Abramski case

You haven’t seen a lot of outrage over the Abramski case in the gun blogosphere. It’s been mostly just a statement of the facts (see here, here, here, and here). There are some dissents (here and here) but while I agree Abramski didn’t do anything wrong in regards to the intent of congress he clearly did violate an ATF regulation. We were hoping to get the adults to put the ATF bully in their place for writing regulations unsupported by law. That didn’t happen.

That regulation should not exist because it doesn’t reflect the intent of the law in all cases. The law was intended to prevent guns from being sold to people forbidden by law from owning a gun. The question 11.a on form 4473 asks (bold in original):

Are you the actual transferee/buyer of the firearm(s) listed on this form? Warning: You are not the actual buyer if you are acquiring the firearm(s) on behalf of another person. If you are not the actual buyer, the dealer cannot transfer the firearm(s) to you. (See instructions for Question 11.a.) Exception: If you are picking up a repaired firearm(s) for another person, you are not required to answer 11.a. and may proceed to question 11.b.

The instructions do not include an exception for the situation Abramski found himself in. Hence it is clear that Abramski violated the letter of the regulation when he said that he was the actual buyer.

If I only focus on the narrow issues affecting of this case I see two things to complain about. 1) The prosecutor should never have pursued this case. Abramski didn’t deliver the gun into the hands of someone forbidden to own it. Didn’t he have a cases where there were victims to spend his time on? That the government was lied to over something this minor just doesn’t seem to be worth prosecuting over. 2) Herschel Smith explains the second issue in much better words than I can:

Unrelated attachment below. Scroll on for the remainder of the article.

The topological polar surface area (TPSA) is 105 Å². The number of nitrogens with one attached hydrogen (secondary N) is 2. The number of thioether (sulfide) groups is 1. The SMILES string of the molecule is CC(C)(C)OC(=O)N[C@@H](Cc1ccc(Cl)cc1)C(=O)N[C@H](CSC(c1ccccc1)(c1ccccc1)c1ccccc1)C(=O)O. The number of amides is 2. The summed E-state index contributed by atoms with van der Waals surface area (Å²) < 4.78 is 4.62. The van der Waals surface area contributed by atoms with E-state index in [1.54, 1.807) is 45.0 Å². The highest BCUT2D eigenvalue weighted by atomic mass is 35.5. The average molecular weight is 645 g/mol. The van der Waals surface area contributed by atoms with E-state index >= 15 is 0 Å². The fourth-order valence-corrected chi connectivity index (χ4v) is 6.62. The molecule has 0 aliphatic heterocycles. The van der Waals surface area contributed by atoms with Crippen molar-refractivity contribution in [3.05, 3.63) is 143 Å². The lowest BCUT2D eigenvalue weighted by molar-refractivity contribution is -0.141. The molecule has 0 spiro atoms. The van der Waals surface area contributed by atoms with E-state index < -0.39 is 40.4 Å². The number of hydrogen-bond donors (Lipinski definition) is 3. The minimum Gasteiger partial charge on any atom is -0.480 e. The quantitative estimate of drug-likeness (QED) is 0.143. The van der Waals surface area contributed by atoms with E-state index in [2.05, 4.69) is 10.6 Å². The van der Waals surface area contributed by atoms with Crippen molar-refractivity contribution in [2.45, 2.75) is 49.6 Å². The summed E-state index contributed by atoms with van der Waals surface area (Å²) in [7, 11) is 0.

Regulations take on the force of law after comments responding to entries in the Federal Register are summarily ignored by the agency doing the regulating.  It makes little sense to respond with comments when the regulator’s mind is made up.  These regulations frequently far surpass the law in breadth, scope, depth and magnitude.

this kind of regulation seems onerous compared to what Congress wrote, but it is latitude given (and taken) by the federal regulators.  If there is a problem with legislating from the bench, there is even a worse problem with regulating by the executive branch from inside the beltway.  The problem will continue (and grow) as long as the public abides the abuse.

I haven’t read the briefs leading up to this decision but I don’t think the supporters of this case should have taken it to the Supreme Court. The only way they could have had a good chance of winning is if they had a lot of case law that supported attacking the lower court ruling on the basis of the overreaching regulation contrary to the law.

In order to get the case law to support slapping down zealous regulators we need to attack them on something less contentious like regulations forbidding the aging of cheese on wood shelves. But in those cases the regulators are going to cave like a school yard bully confronted by an adult without giving us the case law we need to confront the bullies in the ATF.

2 thoughts on “Abramski case

  1. In other words, we need another path of baby steps, where overreaching regulations that go beyond what the statute explicitly states are removed, and we can establish a pattern of abuses and usurpations by the agencies (*cough* IRS/BATF/NSA/DEA/FDA/DHS/etc *cough*) that crossed the and get pruned back.
    So, you mention cheese on wood. Any others that people know of? TSA gate checks, perhaps?
    Or do we need to impeach a bunch of judges until they start doing their jobs and preventing executive overreach?

  2. There was a clear split between the circuit courts on the issue. I can’t remember the breakdown, but it’s Abramski’s cert petition. There were multiple circuits that had ruled that the statement was only material if the real purchaser was prohibited.

    As to the why did the prosecutors bother, the receipt for the Glock was discovered at his house when it was being searched on a warrant for a bank robbery. They were looking for anything they could get him on. Whether that’s because they honestly believed he robbed the bank but couldn’t prove it or the bank robbery thing was a frame job, I have no idea.

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